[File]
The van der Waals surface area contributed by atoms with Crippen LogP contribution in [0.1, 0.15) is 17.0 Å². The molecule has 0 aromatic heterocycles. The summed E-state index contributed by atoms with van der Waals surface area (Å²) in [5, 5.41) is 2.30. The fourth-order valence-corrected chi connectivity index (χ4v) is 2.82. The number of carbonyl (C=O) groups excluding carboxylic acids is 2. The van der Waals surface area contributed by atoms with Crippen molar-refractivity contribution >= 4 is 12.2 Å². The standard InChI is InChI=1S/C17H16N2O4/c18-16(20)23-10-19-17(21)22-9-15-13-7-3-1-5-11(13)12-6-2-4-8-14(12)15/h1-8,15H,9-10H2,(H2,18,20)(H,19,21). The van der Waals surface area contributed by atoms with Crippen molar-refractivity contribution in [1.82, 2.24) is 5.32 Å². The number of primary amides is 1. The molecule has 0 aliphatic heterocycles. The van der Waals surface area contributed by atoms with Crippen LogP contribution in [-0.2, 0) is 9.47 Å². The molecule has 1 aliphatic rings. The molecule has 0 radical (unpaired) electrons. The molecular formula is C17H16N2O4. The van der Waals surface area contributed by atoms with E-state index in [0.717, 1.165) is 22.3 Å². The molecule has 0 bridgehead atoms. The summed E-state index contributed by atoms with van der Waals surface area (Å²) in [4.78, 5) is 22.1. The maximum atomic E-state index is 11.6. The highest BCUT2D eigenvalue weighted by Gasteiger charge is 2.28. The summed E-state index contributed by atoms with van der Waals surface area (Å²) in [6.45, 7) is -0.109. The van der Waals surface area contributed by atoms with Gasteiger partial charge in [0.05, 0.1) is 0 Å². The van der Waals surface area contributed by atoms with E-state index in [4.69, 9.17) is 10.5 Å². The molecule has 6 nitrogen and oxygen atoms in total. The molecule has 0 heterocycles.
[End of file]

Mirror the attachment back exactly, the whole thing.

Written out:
The van der Waals surface area contributed by atoms with Crippen LogP contribution in [0.1, 0.15) is 17.0 Å². The molecule has 0 aromatic heterocycles. The summed E-state index contributed by atoms with van der Waals surface area (Å²) in [5, 5.41) is 2.30. The fourth-order valence-corrected chi connectivity index (χ4v) is 2.82. The number of carbonyl (C=O) groups excluding carboxylic acids is 2. The van der Waals surface area contributed by atoms with Crippen molar-refractivity contribution >= 4 is 12.2 Å². The standard InChI is InChI=1S/C17H16N2O4/c18-16(20)23-10-19-17(21)22-9-15-13-7-3-1-5-11(13)12-6-2-4-8-14(12)15/h1-8,15H,9-10H2,(H2,18,20)(H,19,21). The van der Waals surface area contributed by atoms with Crippen molar-refractivity contribution in [1.82, 2.24) is 5.32 Å². The number of primary amides is 1. The molecule has 0 aliphatic heterocycles. The van der Waals surface area contributed by atoms with Crippen LogP contribution in [-0.2, 0) is 9.47 Å². The molecule has 1 aliphatic rings. The molecule has 0 radical (unpaired) electrons. The molecular formula is C17H16N2O4. The van der Waals surface area contributed by atoms with E-state index in [0.717, 1.165) is 22.3 Å². The molecule has 0 bridgehead atoms. The summed E-state index contributed by atoms with van der Waals surface area (Å²) in [4.78, 5) is 22.1. The maximum atomic E-state index is 11.6. The highest BCUT2D eigenvalue weighted by Gasteiger charge is 2.28. The summed E-state index contributed by atoms with van der Waals surface area (Å²) in [6.45, 7) is -0.109. The van der Waals surface area contributed by atoms with Gasteiger partial charge in [0.05, 0.1) is 0 Å². The van der Waals surface area contributed by atoms with E-state index in [4.69, 9.17) is 10.5 Å². The molecule has 6 nitrogen and oxygen atoms in total. The molecule has 0 heterocycles.